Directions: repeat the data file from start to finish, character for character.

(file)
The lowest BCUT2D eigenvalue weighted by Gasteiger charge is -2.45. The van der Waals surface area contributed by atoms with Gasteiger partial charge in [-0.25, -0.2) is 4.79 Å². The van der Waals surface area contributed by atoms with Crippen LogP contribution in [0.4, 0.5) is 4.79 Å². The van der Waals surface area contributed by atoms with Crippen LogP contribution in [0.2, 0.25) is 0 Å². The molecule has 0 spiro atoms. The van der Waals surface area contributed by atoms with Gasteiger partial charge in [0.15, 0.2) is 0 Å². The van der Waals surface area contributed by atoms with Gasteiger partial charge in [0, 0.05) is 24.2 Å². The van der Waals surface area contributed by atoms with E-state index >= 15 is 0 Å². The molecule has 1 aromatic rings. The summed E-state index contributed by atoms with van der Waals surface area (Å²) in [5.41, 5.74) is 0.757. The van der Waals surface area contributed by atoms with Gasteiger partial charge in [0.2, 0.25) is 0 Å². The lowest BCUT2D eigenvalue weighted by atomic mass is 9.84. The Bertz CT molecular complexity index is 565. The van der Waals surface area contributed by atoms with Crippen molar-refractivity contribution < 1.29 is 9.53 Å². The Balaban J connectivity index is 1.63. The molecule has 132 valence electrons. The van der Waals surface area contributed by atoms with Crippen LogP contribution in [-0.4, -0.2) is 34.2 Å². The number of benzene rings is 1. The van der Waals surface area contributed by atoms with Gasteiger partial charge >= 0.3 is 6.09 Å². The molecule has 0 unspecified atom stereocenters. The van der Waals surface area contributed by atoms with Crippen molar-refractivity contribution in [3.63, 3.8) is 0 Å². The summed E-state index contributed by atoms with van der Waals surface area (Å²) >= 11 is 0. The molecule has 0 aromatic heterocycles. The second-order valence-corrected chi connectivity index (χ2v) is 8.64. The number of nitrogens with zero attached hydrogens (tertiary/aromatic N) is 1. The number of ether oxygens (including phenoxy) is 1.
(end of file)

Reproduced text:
The lowest BCUT2D eigenvalue weighted by Gasteiger charge is -2.45. The van der Waals surface area contributed by atoms with Gasteiger partial charge in [-0.25, -0.2) is 4.79 Å². The van der Waals surface area contributed by atoms with Crippen LogP contribution in [0.4, 0.5) is 4.79 Å². The van der Waals surface area contributed by atoms with Crippen LogP contribution in [0.2, 0.25) is 0 Å². The molecule has 0 spiro atoms. The van der Waals surface area contributed by atoms with Gasteiger partial charge in [0.15, 0.2) is 0 Å². The van der Waals surface area contributed by atoms with Gasteiger partial charge in [0, 0.05) is 24.2 Å². The van der Waals surface area contributed by atoms with E-state index >= 15 is 0 Å². The molecule has 1 aromatic rings. The summed E-state index contributed by atoms with van der Waals surface area (Å²) in [5.41, 5.74) is 0.757. The van der Waals surface area contributed by atoms with Gasteiger partial charge in [0.2, 0.25) is 0 Å². The lowest BCUT2D eigenvalue weighted by atomic mass is 9.84. The Bertz CT molecular complexity index is 565. The van der Waals surface area contributed by atoms with Crippen molar-refractivity contribution < 1.29 is 9.53 Å². The Balaban J connectivity index is 1.63. The molecule has 132 valence electrons. The van der Waals surface area contributed by atoms with Crippen LogP contribution in [-0.4, -0.2) is 34.2 Å². The number of benzene rings is 1. The van der Waals surface area contributed by atoms with Gasteiger partial charge >= 0.3 is 6.09 Å². The molecule has 0 unspecified atom stereocenters. The van der Waals surface area contributed by atoms with Crippen molar-refractivity contribution in [3.63, 3.8) is 0 Å². The summed E-state index contributed by atoms with van der Waals surface area (Å²) >= 11 is 0. The molecule has 0 aromatic heterocycles. The second-order valence-corrected chi connectivity index (χ2v) is 8.64. The number of nitrogens with zero attached hydrogens (tertiary/aromatic N) is 1. The number of ether oxygens (including phenoxy) is 1.